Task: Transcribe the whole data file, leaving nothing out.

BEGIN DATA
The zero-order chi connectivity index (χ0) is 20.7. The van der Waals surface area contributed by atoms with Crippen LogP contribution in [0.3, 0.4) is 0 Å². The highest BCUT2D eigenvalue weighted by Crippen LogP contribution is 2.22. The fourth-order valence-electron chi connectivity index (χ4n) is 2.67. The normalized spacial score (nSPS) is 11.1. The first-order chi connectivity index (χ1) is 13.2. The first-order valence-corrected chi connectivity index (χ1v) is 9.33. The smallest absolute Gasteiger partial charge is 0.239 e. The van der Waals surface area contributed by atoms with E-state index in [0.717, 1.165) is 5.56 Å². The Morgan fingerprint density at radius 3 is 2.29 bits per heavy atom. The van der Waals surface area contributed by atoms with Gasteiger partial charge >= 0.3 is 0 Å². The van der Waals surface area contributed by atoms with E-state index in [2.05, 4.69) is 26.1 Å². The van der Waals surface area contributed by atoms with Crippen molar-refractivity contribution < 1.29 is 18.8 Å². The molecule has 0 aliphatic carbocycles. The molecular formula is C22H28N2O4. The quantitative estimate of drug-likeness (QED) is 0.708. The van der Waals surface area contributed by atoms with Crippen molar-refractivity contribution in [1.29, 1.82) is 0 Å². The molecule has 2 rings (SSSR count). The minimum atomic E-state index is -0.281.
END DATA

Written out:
The zero-order chi connectivity index (χ0) is 20.7. The van der Waals surface area contributed by atoms with Crippen LogP contribution in [0.3, 0.4) is 0 Å². The highest BCUT2D eigenvalue weighted by Crippen LogP contribution is 2.22. The fourth-order valence-electron chi connectivity index (χ4n) is 2.67. The normalized spacial score (nSPS) is 11.1. The first-order chi connectivity index (χ1) is 13.2. The first-order valence-corrected chi connectivity index (χ1v) is 9.33. The smallest absolute Gasteiger partial charge is 0.239 e. The van der Waals surface area contributed by atoms with E-state index in [0.717, 1.165) is 5.56 Å². The Morgan fingerprint density at radius 3 is 2.29 bits per heavy atom. The van der Waals surface area contributed by atoms with Gasteiger partial charge >= 0.3 is 0 Å². The van der Waals surface area contributed by atoms with E-state index in [2.05, 4.69) is 26.1 Å². The van der Waals surface area contributed by atoms with Crippen molar-refractivity contribution < 1.29 is 18.8 Å². The molecule has 0 aliphatic carbocycles. The molecular formula is C22H28N2O4. The quantitative estimate of drug-likeness (QED) is 0.708. The van der Waals surface area contributed by atoms with Crippen molar-refractivity contribution in [1.29, 1.82) is 0 Å². The molecule has 2 rings (SSSR count). The minimum atomic E-state index is -0.281.